Seventh Stanza: The difference, though, is that the eyes are “mild made,” which essentially captures the fact that as far as the narrator knows, she’s been calmed down by him; indeed, I might argue that this actually makes the end a bit MORE shocking. Keats’ final version does have the “sigh full sore,” though, which is another way of redeeming the original cliche, since the sigh comes seemingly from her own tiredness after a good romp in bed. It’s arguable which of the revisions is better, I think; I prefer Dan’s, but it can go either way.

    Ninth stanza: Dan didn’t say that duplicity of meaning makes something not cliche, merely that that’s a common result of veering away from cliche; “cold hill side” has duplicity, but both meanings are fairly cliche (as well as unnecessary, since the first stanza of the poem sets up the fact that it’s cold). “Lone hill side” crystallize the image a bit further – by, as you say, making the hill the only one in the area- and also maintains the original meaning of the knights own loneliness.

    It’s good that you can see where he’s coming from, but I’d argue that pretty much every change that he made DID change the poem for the better; certain things are lost, but what’s gained by the concision and lack of cliches ultimately ends up improving it. The cliches of the poem aren’t colloquialisms justifiable by the fact that they’re being spoken by a layperson but pure and simple cliches of the Romantic sort, which do end up dating the poem and making its strings more obvious.

    El Bicho: I took interest because Dan forwarded the sudden response to the e-list to get our opinion, as he often does. Simple enough.

  • will

    @Keith–

    I can see all of your points, as I could Dan’s originally, and I still stand by all of mine, so at this point we’ve reached the point, where based on individual opinions and entrenchment of said opinions, we could go on endlessly. At this point it comes down to what someone is looking for out of poetry in general–my primary interests in writing are clarity, facility, elegance, charm, wit, restraint, and consideration of language (within these parameters). It’s why I would choose to read Keats over someone like Blake; or just about any writer over John Updike. I tend to value natural talent over sheer effort (Yates, for the record, is an effort guy).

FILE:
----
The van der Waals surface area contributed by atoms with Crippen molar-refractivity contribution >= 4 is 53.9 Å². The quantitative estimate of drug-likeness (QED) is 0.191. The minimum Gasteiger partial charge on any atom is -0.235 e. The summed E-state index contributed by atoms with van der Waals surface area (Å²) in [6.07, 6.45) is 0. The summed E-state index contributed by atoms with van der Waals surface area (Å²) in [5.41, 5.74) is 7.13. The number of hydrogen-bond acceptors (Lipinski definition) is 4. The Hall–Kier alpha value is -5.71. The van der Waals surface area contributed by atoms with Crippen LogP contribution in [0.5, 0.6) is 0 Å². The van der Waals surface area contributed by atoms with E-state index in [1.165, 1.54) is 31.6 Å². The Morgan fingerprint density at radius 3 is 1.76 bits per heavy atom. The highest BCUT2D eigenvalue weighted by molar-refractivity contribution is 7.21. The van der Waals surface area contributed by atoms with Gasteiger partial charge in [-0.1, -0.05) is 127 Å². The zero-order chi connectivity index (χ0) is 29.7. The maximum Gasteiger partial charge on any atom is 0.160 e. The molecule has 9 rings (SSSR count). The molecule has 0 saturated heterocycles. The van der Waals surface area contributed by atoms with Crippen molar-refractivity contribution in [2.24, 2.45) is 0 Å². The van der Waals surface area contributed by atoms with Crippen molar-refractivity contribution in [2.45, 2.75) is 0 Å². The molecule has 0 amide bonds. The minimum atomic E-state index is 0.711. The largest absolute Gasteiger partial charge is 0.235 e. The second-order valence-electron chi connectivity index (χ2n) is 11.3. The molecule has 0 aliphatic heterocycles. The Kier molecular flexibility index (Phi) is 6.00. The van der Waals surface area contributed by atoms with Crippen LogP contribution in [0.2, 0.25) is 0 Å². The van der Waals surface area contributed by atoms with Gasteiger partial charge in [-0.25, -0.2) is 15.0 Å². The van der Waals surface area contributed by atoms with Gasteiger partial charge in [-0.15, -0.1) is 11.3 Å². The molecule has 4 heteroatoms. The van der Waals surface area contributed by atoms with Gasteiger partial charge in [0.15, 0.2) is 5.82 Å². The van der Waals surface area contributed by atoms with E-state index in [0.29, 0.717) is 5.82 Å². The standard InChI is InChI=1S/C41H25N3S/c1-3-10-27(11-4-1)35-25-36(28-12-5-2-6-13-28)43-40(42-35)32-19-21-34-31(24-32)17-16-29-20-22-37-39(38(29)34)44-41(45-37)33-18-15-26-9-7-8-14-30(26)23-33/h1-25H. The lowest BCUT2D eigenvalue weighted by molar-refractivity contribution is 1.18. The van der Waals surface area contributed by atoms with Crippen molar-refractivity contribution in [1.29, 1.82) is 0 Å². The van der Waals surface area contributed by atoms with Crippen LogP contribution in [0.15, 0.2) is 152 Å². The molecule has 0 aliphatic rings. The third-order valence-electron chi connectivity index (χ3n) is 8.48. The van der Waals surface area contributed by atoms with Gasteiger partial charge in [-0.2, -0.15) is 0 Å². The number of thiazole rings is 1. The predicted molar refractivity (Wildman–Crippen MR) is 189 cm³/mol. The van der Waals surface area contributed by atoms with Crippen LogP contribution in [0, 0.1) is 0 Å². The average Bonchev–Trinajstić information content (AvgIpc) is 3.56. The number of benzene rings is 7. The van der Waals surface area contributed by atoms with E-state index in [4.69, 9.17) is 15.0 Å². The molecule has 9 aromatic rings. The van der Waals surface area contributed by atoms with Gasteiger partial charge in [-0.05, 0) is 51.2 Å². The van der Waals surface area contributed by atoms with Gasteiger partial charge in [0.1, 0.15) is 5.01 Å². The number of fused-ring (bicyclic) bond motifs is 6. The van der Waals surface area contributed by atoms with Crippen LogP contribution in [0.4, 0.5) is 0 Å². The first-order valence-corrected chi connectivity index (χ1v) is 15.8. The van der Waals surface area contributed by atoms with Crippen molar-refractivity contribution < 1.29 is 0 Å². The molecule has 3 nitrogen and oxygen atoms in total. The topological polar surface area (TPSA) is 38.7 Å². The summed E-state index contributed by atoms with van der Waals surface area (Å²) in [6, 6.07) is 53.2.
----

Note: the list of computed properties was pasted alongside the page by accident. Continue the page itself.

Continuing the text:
But I appreciate your in-depth reply. And now I must bid this thread adieu, before the body of replies exceeds the length of the review.

  • http://cinemasentries.com/ El Bicho

    What on earth are you talking about, Dan? We had a disagreement. Not sure how you could blow it so far out of proportion, but if that’s your perspective, it explains why you are so nasty to those with a different opinion.

    Keith, thanks for the explanation to a simple question. Seemed odd for you to show up out of the blue and challenge Will, so I was curious. I would have thought someone who considers himself such a great thinker wouldn’t need help to fight his battles.

  • http://www.cosmoetica.com Dan Schneider

    [Edited]

    El: Nasty? You’re the one who trolls BC with nasty and inane comments on dozens, if not hundreds of threads, well beyond the few where I’ve embarrassed you.

    As for Keith: I actually asked for people’s opinions on whether or not Will had any potential to move beyond his rather rote and juvenile thinking on art. The consensus was yes, but he needs to work on it. I certainly did not ask nor need any help to flick off the silly masturbations of you and the monosyllabic crowd.

    El, take a look at this thread. As I and Keith- who, btw, showed me much understanding of verse I did not know he had in him,have shown, Will’s claims about art, the book, and my revisions on some poem, were demonstrably wrong. Nonetheless, despite often dealing w trolls like you on such threads, I gave the kid the benefit of the doubt. I even offered to have him engage me so I could help him learn.

    This despite his misreadings, intentional or not. [Personal attack deleted by Comments Editor]

  • zingzing

    dan clearly knows he’s arrogant. he just can’t stand it when people point it out.

  • zingzing